As Australia follows the United States into another war in Iraq, independent journalist Tim Robertson asks, where is the United Nations while all this is going on?

Having received a special request from the Americans, Tony Abbott was finally able to make the announcement he’d been looking forward to making for weeks: Australia is be going back to Iraq. But does it not seem odd that the request – this is a ‘global threat’ if you believe the government’s rhetoric – didn’t come from the Iraqi government or the UN rather than the country that’s largely responsible for this whole bloody mess in the first place?

Of course this was never conceivable; it’s just not the way things work. There may be a lot of hype about the cobbled-together coalition, but make no mistake, this is another American war. Most of the comparisons with the 2003 invasion are misguided, but one thing they do have in common is that they illustrate just how ill-equipped that great cosmopolitan institution – the UN – is to deal with real crises and how impotent they are in the face of a determined USA.

In 2003, when the United States – with Australia in toe – flouted all kinds of UN resolutions and international laws, doomsayers spoke of the end of the United Nations as we knew it. Evidently they were wrong, but for rather unfortunate reasons. It’s not that in the intervening period the UN has shown itself to be indispensible; rather, its inability to make any significant impact when most needed was already well established. Trying to place when this general sense of despondency set in – Rwanda, Darfur, Sri Lanka, Cambodia, Vietnam, Srebrenica, East Timor, etc? – is an almost impossible task because of the consistency of their failures.

With military operations having already begun, the UN will rubber-stamp American war-plans later this week when the Secretary of State, John Kerry, heads to New York to chair a meeting of the Security Council on Iraq. Following that, President Barack Obama will chair a panel meeting to deal with foreign fighters in the conflict (the irony of arming these fighters in Syria, while condemning them in Iraq is seemingly lost on the administration).

This whole business of humanitarian intervention – or, as the UN prefers, responsibility to protect (R2P) (don’t let anyone tell you the two are different in any significant way) – has always been a particularly slippery issue for the United Nations because the intervention is actually a military one. To borrow from our (not)wartime attorney-general, George Brandis, this raises existential questions for the United Nations; it’s an organisation, after all, set-up to prevent wars, not champion them.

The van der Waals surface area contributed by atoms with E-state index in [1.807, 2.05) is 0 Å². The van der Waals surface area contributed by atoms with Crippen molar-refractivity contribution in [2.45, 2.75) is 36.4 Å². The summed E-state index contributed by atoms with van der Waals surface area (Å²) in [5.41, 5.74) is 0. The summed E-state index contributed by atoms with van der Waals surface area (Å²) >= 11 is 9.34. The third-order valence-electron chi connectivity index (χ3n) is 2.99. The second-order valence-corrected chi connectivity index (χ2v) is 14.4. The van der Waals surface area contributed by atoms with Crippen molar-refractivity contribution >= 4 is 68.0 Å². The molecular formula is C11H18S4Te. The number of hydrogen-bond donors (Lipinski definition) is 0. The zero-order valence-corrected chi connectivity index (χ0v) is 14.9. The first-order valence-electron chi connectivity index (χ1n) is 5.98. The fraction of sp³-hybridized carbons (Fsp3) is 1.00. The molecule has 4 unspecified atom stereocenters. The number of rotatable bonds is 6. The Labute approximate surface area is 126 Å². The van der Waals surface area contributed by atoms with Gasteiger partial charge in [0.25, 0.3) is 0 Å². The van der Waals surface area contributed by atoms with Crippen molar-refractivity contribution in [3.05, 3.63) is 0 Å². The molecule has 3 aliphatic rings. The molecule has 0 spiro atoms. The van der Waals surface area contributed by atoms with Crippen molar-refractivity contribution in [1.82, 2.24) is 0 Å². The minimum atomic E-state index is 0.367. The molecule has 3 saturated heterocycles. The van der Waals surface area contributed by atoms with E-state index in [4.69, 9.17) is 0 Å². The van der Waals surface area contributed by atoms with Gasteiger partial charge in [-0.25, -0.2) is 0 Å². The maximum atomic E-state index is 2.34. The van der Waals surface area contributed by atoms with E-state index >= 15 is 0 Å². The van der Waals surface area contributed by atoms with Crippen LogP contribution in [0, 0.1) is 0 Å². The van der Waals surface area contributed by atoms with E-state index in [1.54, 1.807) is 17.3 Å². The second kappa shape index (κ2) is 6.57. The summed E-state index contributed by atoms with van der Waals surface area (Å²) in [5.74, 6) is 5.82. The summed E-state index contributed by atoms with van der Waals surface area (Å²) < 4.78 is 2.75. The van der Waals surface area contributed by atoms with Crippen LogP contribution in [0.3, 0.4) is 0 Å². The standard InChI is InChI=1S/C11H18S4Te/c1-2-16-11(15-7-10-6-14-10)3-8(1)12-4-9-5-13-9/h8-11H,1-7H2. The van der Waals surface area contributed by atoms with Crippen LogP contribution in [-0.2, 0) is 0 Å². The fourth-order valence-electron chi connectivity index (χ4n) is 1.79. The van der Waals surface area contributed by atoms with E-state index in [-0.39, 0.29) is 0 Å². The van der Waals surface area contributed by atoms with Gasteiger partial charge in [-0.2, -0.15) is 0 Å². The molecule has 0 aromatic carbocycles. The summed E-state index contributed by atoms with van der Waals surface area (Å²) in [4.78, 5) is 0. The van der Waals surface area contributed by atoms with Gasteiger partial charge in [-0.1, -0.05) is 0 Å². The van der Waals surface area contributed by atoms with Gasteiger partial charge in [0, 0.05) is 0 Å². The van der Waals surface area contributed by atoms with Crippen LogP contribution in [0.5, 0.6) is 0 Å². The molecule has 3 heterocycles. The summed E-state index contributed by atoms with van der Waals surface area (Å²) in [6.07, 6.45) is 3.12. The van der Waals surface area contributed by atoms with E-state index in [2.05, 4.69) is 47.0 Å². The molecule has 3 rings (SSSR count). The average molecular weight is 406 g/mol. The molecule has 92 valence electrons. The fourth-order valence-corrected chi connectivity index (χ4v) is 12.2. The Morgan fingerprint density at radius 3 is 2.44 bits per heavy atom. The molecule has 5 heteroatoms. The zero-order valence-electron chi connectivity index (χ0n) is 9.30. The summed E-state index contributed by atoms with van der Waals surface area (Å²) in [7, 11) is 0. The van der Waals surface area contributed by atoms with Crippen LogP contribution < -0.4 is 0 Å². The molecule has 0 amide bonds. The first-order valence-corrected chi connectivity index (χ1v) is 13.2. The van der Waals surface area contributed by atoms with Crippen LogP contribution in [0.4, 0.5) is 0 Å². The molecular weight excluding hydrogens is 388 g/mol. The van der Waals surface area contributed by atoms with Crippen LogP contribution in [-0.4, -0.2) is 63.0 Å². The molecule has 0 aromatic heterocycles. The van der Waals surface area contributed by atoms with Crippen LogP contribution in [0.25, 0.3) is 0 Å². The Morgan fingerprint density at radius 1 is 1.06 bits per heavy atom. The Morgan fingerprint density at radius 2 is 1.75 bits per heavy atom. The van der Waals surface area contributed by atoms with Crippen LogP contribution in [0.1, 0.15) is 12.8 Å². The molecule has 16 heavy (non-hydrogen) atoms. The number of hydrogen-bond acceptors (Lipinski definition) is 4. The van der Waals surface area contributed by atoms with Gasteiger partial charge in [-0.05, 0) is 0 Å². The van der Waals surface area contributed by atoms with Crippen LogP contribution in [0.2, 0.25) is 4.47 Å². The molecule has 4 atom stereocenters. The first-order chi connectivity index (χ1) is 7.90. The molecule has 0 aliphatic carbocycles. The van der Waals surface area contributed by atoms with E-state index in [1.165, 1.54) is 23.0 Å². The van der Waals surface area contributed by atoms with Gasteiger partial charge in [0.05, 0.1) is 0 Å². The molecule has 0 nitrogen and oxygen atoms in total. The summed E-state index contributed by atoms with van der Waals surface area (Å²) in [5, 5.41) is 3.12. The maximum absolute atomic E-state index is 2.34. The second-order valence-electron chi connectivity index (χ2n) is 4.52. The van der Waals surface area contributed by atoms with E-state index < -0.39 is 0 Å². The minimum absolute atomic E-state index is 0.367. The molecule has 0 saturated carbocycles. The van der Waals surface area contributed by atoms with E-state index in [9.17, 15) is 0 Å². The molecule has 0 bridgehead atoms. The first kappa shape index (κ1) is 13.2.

During the Bush-led invasion the UN’s position was at least clear, albeit with no recourse to change the outcome. This time around they’ve been almost silent; happy to let the Americans take the lead and feebly agreeing to support their plans.

In an article for the Huffington Post the vice-president of the UN Foundation, Peter Yeo, made it clear that when it comes to fighting ISIL the UN will be a follower, not a leader:

As threats persist from ISIL and the terrorist groups globally, the US – no matter how committed – cannot go it alone in defending them. Whatever move the president makes next, it’s clear that the UN will continue to play a vital role in the region.

Mr. Yeo’s commitment amounts to little more than playing the role of cheerleader.

At a press conference on Tuesday the Secretary-General, Ban Ki-moon, reinforced this sentiment. ‘I welcome his [President Obama’s] decisive and firm commitment as a leader of the United States and world to fight against terrorism which is a common enemy for humanity.’

Having spent many years working at the UN trying have R2P established as an ‘international norm’, the increasingly zealous former Australian foreign minister, Gareth Evans, never misses an opportunity to weigh into the debate with his particular brand of humanitarianism. Enlisting the highfalutin rhetoric of our politicians he declared, ‘President Obama deserves unconditional support’ in fighting the marauding ISIS militants in northern Iraq.’

This begs the question: Who’s keeping the US-led coalition in check? This is not, historically, a group renowned for its humanitarianism. Nor does America’s record in the region fill one with confidence.

Speaking on MSNBC, Jeremy Scahill, author of Dirty Wars and a man who’s spent the last decade covering America’s wars in the Middle East and north Africa, said he doesn’t believe ‘a military solution makes any sense here.’ He pointed out that if the US really wants to hurt ISIS and try to establish trust with those living in the people in the Middle East it should lean on its allies in the region – specifically Saudi Arabia, Kuwait and Qatar – to cut funding to the terrorist group.

Instead, America has enlisted the most fanatical regime in the region, which still carries out public beheadings for capital offences – Saudi Arabia – to train so-called ‘moderate militia’ – it seems unlikely that such a group even exists – to wage a simultaneous war in Syria against Bashar al-Assad’s regime and ISIS. (What was it that Marx said about tragedy and farce?)

With both the Coalition and Labor committing themselves unquestioningly and unequivocally to the US’s war plan, this debate is only happening at the fringes. Even the Greens’ anti-war drum-beating is barely resonating. In all this manufactured hysteria and selective outrage the need for a strong and independent United Nations, willing and able to challenge the gun-running-bomb-dropping approach, is more important than ever.